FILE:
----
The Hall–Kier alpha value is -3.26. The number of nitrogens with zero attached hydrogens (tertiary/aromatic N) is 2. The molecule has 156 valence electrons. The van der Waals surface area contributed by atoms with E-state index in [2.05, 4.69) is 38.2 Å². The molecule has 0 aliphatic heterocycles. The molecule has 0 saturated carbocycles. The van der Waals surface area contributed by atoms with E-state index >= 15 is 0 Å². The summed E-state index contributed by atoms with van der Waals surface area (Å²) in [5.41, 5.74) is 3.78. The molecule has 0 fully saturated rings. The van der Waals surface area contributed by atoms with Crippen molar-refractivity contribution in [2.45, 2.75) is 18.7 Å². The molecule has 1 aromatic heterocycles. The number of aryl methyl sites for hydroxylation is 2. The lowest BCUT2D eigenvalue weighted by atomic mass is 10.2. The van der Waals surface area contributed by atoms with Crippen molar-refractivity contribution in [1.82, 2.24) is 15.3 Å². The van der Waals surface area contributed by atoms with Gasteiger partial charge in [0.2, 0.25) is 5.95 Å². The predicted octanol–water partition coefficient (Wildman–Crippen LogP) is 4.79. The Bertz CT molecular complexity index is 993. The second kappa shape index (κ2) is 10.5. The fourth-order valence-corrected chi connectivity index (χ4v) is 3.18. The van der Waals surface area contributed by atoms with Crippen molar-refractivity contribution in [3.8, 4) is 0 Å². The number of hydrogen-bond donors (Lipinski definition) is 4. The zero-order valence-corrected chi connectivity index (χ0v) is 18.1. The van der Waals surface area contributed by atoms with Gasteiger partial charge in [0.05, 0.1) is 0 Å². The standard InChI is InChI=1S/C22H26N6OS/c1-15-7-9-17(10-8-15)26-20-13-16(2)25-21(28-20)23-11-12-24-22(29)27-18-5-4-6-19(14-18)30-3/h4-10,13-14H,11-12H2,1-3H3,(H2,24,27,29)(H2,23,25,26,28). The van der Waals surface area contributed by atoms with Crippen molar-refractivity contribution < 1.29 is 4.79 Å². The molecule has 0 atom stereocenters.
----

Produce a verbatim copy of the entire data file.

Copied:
The Hall–Kier alpha value is -3.26. The number of nitrogens with zero attached hydrogens (tertiary/aromatic N) is 2. The molecule has 156 valence electrons. The van der Waals surface area contributed by atoms with E-state index in [2.05, 4.69) is 38.2 Å². The molecule has 0 aliphatic heterocycles. The molecule has 0 saturated carbocycles. The van der Waals surface area contributed by atoms with E-state index >= 15 is 0 Å². The summed E-state index contributed by atoms with van der Waals surface area (Å²) in [5.41, 5.74) is 3.78. The molecule has 0 fully saturated rings. The van der Waals surface area contributed by atoms with Crippen molar-refractivity contribution in [2.45, 2.75) is 18.7 Å². The molecule has 1 aromatic heterocycles. The number of aryl methyl sites for hydroxylation is 2. The lowest BCUT2D eigenvalue weighted by atomic mass is 10.2. The van der Waals surface area contributed by atoms with Crippen molar-refractivity contribution in [1.82, 2.24) is 15.3 Å². The van der Waals surface area contributed by atoms with Gasteiger partial charge in [0.2, 0.25) is 5.95 Å². The predicted octanol–water partition coefficient (Wildman–Crippen LogP) is 4.79. The Bertz CT molecular complexity index is 993. The second kappa shape index (κ2) is 10.5. The fourth-order valence-corrected chi connectivity index (χ4v) is 3.18. The van der Waals surface area contributed by atoms with Crippen molar-refractivity contribution in [3.8, 4) is 0 Å². The number of hydrogen-bond donors (Lipinski definition) is 4. The zero-order valence-corrected chi connectivity index (χ0v) is 18.1. The van der Waals surface area contributed by atoms with Gasteiger partial charge in [0.05, 0.1) is 0 Å². The standard InChI is InChI=1S/C22H26N6OS/c1-15-7-9-17(10-8-15)26-20-13-16(2)25-21(28-20)23-11-12-24-22(29)27-18-5-4-6-19(14-18)30-3/h4-10,13-14H,11-12H2,1-3H3,(H2,24,27,29)(H2,23,25,26,28). The van der Waals surface area contributed by atoms with Crippen molar-refractivity contribution < 1.29 is 4.79 Å². The molecule has 0 atom stereocenters.